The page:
The biocidal action of UV light is complemented by a small amount of peracetic acid (PAA) for residual disinfection.
by Steve Yencho
March 31, 2016

In unconventional fields, hydraulic fracturing is a requirement, not an option. Whether the water used in fracking is recycled produced water or freshwater, it must be treated to remove bacteria to minimize equipment damage. One 100-barrel-per-minute frac water disinfection system meets the increasing need for cost-effective, nontoxic, next generation ultraviolet (UV) systems that can be used to treat produced water and freshwater. The self-contained mobile unit eliminates toxic biocides that may be included in some frac fluids.

The Treatment Technology

This system is based on a patented UV technology named UVX, providing 14 times greater bacterial inactivation power per cubic foot and eight times greater bacterial inactivation power per watt than conventional UV disinfection systems. Its compact size is a key advantage, enabling the system to be used on the frac pad while meeting the need for large amounts of highly disinfected water.

Velocity streamlines along the UVX chamberFigure 1. Velocity streamlines along the UVX chamber (Images and graphics courtesy of LiquidRay, LLC)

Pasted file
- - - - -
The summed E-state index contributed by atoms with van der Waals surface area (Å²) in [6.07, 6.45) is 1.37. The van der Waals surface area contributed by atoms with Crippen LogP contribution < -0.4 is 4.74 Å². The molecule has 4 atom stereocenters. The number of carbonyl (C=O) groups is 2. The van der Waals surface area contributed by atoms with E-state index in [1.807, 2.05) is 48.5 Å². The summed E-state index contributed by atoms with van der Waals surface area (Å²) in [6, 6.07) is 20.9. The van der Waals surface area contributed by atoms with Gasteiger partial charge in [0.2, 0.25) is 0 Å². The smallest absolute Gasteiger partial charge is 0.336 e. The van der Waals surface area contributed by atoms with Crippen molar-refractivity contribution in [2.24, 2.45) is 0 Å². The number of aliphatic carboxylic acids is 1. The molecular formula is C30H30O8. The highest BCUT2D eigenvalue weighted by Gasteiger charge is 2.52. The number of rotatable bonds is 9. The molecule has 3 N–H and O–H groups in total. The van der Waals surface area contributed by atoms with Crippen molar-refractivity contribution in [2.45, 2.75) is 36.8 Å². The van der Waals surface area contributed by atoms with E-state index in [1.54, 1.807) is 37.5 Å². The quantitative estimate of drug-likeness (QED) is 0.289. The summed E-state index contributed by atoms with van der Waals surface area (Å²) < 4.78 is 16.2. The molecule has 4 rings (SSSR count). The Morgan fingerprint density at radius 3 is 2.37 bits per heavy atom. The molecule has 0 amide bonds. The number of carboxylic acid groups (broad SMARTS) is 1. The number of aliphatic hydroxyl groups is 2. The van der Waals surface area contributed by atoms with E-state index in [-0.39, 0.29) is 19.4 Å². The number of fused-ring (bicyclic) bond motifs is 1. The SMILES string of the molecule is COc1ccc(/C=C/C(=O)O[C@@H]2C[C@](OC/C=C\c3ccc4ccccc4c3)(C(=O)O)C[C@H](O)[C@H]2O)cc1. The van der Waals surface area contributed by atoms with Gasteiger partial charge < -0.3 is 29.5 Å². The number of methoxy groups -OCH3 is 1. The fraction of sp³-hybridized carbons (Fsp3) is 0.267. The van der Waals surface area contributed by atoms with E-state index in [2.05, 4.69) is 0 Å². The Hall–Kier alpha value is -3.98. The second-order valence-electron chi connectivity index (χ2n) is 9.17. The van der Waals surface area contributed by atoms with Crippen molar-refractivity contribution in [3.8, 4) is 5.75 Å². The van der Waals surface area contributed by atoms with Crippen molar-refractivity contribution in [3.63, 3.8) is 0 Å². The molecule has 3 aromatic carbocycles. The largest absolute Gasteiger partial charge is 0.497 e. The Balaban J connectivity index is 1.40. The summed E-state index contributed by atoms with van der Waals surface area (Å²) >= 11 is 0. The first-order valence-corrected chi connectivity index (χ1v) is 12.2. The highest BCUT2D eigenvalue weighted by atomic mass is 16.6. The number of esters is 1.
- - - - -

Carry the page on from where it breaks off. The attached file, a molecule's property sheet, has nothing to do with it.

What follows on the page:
The system consists of six parallel sets of chambers. In each UVX chamber, proprietary medium pressure lamps produce UVC radiation to inactivate bacteria in the water (see Figure 1). In each chamber, water flows through a series of sub-chambers, each of which illuminate the water. The water flow is optimized to create sequential vortices. The high degree of parallelism provides inherent redundancy because water may be redirected through the remaining five chamber sets by closing a valve if a lamp were to fail in one of the chambers. The chamber system is optimized to minimize energy use while achieving high bacteria kill rates. Its performance was modeled and optimized using computational fluid dynamics software. Extensive onboard instrumentation and computer control ensure failsafe operation. By circulating the water in each sub-chamber, the distribution of bacteria is narrowed, and the efficiency of bacterial inactivation is increased dramatically over conventional UV disinfection systems. Medium-wavelength UV light prevents photoreactivation of inactivated bacteria in treated water. The biocidal action of UV light is complemented by a small amount of peracetic acid (PAA) for residual disinfection. The PAA is produced in the trailer by mixing a combination of powdered, nontoxic and non-hazardous precursors into an onboard freshwater tank. PAA is approved by the U.S. Food & Drug Administration for washing fresh fruit and vegetables at a concentration of 4.8 parts per million. The UVX system uses PAA at an even lower concentration for both initial disinfection and residual disinfection. PAA does not interfere with other frac chemicals and is effective as a residual disinfectant against self-reducing bacteria, iron-reducing bacteria and acid-producing bacteria.